As you accumulate mileage from those shorter rides, you'll find yourself looking for little side jaunts to increase your usual ride mileage. It'll probably just happen, sort of automatically. When you decide to put actual numbers to it, a good rule of thumb is to bump your mileage up 10% or so each week.
    Craig in Indy

  12. #12
    Senior Member CACycling's Avatar
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    Congratulations on getting started. Maybe it is just the picture but that bike looks small for someone 6' 4". A good fitting bike is really important to your future success.

  13. #13
    Senior Member magohn's Avatar
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    Congrats to you!

    I started my journey in February in much the same position as you. Lack of activity for years, overweight and a couple of miles biking being a challenge:

    http://www.bikeforums.net/showthread...ghlight=magohn

    Last month I completed the 200+ mile Seattle to Portland ride with the following "training" schedule:

    Mon-Weds-Fri - A 5-10 mile "after work" ride. (30-45mins)
    Sat or Sun - A 20+ mile "longer" ride. I did up this amount to 50+ miles as the STP came closer but the lower miles worked well for me for weight loss.

    I am now down from 315lbs to 289lbs (nice and slow) and though the STP is completed, I still stick to this schedule. Its light and doable and very flexible. If you cant ride one night due to commitments, its fine to skip. I found the biggest hurdle to me was to "not think about the ride" - just go home, get on the bike and ride. Dont allow your brain to talk yourself out of the ride by thinking about how you dont "feel like it" - just get on the bike and go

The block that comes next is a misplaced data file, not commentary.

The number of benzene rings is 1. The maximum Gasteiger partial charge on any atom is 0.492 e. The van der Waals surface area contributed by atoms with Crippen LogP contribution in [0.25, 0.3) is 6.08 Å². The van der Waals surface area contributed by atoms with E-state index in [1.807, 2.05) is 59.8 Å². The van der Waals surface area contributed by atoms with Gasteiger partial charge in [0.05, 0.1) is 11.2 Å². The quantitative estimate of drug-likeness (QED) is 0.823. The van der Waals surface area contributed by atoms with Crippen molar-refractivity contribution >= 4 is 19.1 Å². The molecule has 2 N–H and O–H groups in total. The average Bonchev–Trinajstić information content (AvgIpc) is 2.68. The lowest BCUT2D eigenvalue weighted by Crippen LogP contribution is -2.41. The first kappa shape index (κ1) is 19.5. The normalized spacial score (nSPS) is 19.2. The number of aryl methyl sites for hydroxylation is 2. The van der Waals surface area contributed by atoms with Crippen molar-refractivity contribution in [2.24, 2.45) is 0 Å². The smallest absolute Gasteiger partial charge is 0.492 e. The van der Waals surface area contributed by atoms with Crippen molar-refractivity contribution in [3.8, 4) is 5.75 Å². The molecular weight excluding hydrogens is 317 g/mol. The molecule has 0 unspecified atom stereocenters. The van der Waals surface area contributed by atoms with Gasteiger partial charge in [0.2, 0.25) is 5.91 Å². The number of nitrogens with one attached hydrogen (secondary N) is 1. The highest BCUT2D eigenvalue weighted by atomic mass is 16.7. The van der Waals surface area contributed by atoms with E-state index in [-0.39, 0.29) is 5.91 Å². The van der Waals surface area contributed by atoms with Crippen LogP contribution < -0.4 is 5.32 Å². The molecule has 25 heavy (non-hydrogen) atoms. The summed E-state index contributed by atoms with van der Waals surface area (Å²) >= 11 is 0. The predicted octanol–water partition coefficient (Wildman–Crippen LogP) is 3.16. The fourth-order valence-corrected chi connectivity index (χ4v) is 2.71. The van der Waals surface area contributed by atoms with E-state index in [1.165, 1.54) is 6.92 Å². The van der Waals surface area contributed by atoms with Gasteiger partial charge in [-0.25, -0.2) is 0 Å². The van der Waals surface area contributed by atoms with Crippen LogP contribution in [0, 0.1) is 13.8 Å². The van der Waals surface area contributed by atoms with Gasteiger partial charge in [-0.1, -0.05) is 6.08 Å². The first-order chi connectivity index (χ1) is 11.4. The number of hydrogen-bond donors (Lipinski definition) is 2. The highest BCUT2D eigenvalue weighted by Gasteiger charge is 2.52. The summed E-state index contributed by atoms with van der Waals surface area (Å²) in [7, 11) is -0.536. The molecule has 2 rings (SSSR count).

Worked for me

  14. #14
    Junior Member
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    Quote Originally Posted by CACycling View Post
    Congratulations on getting started. Maybe it is just the picture but that bike looks small for someone 6' 4". A good fitting bike is really important to your future success.
    it is a med frame. i have a short inseam, i had a large and didn't not like riding it. was to tall standing over
    i rode bmx a lot when i was a kid so its about the same feeling for me.

    i started on a trek 850 single speed conversion a few years back and i am getting ready to order the last of my parts for it

  15. #15
    Senior Member shmily_dana's Avatar
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    You are off to a good start!
    Last edited by shmily_dana; 08-11-10 at 08:50 AM.

  16. #16
    Senior Member CACycling's Avatar
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    Quote Originally Posted by dewey h View Post
    it is a med frame. i have a short inseam, i had a large and didn't not like riding it. was to tall standing over
    i rode bmx a lot when i was a kid so its about the same feeling for me.

    i started on a trek 850 single speed conversion a few years back and i am getting ready to order the last of my parts for it
    Wow! You must have a really long torso. My youngest is 6' 3" with what I thought was a short inseam and he rides a 21" MTB comfortably. Seems like you'd feel cramped with that bike's short TT length and your long torso.

  17. #17
    Pedals, Paddles and Poles Daspydyr's Avatar
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    Just keep on riding. If you add .1 of a mile a ride 4 times a week for the next two months, you will double your distance and your heart will appreciate it.
    I think its disgusting and terrible how people treat Lance Armstrong, especially after winning 7 Tour de France Titles while on drugs!

    I can't even find my bike when I'm on drugs. -Willie N.